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Neurological Conditions More Likely Among Children Exposed to Efavirenz in Utero

October 5, 2018

Eric Daar, M.D., and Claudia S. Crowell, M.D., M.P.H.

Eric Daar, M.D., and Claudia S. Crowell, M.D., M.P.H., at IDWeek 2018 (Credit: Sony Salzman)


The advent of antiretroviral therapy (ART) has undoubtedly protected more than a million children from mother-to-child HIV transmission during pregnancy, but new data presented at IDWeek 2018 in San Francisco cast doubt on the safety for babies in utero of regimens containing efavirenz (Sustiva, Stocrin) and dolutegravir (Tivicay, DTG).

Specifically, efavirenz use was associated with a 60% increased risk of neurological conditions in children, according to data presented by Claudia S. Crowell, M.D., M.P.H., assistant professor of pediatrics at the University of Washington and Seattle Children's Hospital.

Researchers also found a link between a second drug, dolutegravir, and neurological conditions, although this was less conclusive.

The research presented in San Francisco may change attitudes toward efavirenz, which was previously considered safe based on studies with newborns. However, Crowell's study draws on a larger cohort of children from the ongoing SMARTT study who were evaluated for long-term neurological conditions.

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She and her colleagues found that neurological conditions manifested later in life, which is perhaps why they had been previously missed. On average, children were two years old when neurological conditions were detected.

The study included 3,747 children born to HIV-positive mothers, a majority of whom had been exposed to ART before birth. Of these children, 237 were diagnosed with some sort of neurological condition, including microcephaly, seizures, and eye problems.

Nearly one out of every 10 babies born to mothers taking efavirenz later developed neurological birth defects, compared with one out of 16 babies born to mothers taking other ART regimens.

"Children who were born to women who receive efavirenz-containing antiretrovirals in pregnancy were 60% more likely to be diagnosed with a neurological condition than women who received an ART regimen that did not contain efavirenz," Crowell said. "This was after adjusting for other potential risk factors."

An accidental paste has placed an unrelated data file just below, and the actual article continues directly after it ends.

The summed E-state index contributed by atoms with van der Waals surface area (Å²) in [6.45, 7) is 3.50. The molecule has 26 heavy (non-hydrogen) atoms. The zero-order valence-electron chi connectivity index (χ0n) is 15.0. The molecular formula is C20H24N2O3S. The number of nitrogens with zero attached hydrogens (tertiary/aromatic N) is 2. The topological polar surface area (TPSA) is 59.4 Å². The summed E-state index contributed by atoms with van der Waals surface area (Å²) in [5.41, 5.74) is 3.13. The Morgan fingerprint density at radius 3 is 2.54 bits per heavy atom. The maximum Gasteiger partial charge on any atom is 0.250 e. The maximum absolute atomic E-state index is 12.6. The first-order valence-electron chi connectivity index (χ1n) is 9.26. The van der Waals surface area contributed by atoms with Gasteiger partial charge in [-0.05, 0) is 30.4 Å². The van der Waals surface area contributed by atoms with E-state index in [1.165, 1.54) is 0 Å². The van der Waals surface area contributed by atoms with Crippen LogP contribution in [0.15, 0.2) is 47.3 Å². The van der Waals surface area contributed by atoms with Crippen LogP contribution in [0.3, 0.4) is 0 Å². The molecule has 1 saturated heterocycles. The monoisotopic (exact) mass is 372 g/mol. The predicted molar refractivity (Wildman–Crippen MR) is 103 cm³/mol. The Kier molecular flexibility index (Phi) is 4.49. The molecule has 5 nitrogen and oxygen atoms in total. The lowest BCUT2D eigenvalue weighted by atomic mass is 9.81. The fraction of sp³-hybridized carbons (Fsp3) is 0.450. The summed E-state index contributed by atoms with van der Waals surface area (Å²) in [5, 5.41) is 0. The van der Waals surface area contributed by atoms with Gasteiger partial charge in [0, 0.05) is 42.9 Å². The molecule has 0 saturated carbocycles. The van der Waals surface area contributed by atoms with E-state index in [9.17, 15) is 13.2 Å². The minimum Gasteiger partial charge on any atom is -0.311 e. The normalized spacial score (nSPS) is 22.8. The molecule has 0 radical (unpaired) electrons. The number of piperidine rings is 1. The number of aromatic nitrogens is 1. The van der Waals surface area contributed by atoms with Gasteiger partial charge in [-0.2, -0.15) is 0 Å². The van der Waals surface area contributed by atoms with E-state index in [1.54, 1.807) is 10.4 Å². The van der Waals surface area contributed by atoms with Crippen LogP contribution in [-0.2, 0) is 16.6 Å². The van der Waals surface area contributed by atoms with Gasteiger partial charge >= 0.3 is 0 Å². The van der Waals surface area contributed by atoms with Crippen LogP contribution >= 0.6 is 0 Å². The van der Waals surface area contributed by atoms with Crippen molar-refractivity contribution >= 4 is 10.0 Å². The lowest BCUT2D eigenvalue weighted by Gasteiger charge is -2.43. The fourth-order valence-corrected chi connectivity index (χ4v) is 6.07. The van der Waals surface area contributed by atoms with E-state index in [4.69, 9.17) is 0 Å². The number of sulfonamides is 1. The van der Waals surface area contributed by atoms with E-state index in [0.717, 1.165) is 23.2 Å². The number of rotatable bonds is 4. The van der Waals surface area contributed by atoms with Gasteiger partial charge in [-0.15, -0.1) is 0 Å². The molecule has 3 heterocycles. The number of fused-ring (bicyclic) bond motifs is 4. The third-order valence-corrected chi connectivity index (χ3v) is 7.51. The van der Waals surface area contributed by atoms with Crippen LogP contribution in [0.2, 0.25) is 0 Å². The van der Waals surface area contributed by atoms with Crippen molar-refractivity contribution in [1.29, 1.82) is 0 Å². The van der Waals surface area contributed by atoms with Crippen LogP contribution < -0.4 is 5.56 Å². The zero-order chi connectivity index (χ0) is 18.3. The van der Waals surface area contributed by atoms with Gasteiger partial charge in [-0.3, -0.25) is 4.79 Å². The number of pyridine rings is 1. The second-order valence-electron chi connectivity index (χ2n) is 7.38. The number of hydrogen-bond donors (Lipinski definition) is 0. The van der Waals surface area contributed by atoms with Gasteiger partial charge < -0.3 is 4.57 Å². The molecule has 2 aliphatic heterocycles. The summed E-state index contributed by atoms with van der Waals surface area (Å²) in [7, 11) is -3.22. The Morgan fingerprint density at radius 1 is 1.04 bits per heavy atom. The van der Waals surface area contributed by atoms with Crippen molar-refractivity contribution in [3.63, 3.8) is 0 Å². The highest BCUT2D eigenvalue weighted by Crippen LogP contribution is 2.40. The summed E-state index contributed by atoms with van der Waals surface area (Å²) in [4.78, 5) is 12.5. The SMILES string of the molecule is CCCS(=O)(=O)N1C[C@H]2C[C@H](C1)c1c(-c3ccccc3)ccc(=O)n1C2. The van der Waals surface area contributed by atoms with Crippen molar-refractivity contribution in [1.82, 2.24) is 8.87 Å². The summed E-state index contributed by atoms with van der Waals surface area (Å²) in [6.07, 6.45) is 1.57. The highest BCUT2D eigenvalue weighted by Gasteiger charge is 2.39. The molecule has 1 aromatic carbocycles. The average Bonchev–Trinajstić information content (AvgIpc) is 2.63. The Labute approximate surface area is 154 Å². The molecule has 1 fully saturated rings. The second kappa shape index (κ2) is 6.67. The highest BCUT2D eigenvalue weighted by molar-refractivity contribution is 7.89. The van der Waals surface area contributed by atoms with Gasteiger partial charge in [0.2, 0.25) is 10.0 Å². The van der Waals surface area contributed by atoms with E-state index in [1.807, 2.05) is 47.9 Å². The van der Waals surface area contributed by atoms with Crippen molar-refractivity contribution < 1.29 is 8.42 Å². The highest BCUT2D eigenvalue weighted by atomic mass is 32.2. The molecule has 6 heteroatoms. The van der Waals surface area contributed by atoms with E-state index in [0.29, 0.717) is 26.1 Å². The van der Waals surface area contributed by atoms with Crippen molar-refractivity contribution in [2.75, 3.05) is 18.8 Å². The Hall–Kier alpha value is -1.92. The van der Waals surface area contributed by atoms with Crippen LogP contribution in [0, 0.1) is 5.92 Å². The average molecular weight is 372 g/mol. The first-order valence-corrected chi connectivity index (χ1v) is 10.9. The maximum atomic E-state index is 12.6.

Although efavirenz is not recommended as a first-line treatment, current guidelines suggest that women who become pregnant while on efavirenz-containing regimens should continue to take that regimen if it's well tolerated, Crowell explained.

Crowell and her colleagues also found a link between dolutegravir and long-term neurological conditions among children. In that case, about one out of every 23 children developed a neurological condition, but the number of mothers who took dolutegravir was so small (only 94 total) that this data wasn't necessarily conclusive, Crowell said.

However, this research builds on a growing body of evidence that certain ARTs may increase the risk of birth defects. For example, a groundbreaking study from Botswana published earlier this year found more definitive evidence that dolutegravir increases the risk of neural tube birth defects.

This finding prompted the U.S. Food and Drug Administration and other government agencies to issue public health warnings.



Related: What's Hot in HIV Clinical Science



Guidelines already recommend against stavudine (d4T, Zerit), didanosine (ddI, Videx), treatment-dose ritonavir (Norvir), and elvitegravir/cobicistat in pregnant women. Guidelines also suggest that pregnant women should be treated with regimens that include atazanavir (Reyataz), darunavir (Prezista), or raltegravir (Isentress), but dissuade switching if an existing treatment is working well.

But as recent data sets off safety alarms for additional drugs -- including dolutegravir and efavirenz -- doctors are calling for more research into the appropriate use of ARTs during pregnancy.

Recent data has "re-ignited the interest in understanding what will happen to women and their babies," said Eric Daar, M.D., chief, Division of HIV Medicine at Harbor-UCLA Medical Center.

Unfortunately, Daar added, there's no safe way to test this risk in a well-controlled scientific experiment. Instead, the research is happening in the real world, among women and children who have already been exposed to ARTs that could potentially cause birth defects.

"We still haven't, as a whole, determined what the best ART regimen for use in pregnancy is, so we have to continue to study this," said Crowell.

Sony Salzman is a freelance journalist reporting on health care and medicine, who has won awards in both narrative writing and radio journalism. Follow Salzman on Twitter: @sonysalz.


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This article was provided by TheBodyPRO. It is a part of the publication IDWeek 2018.
 


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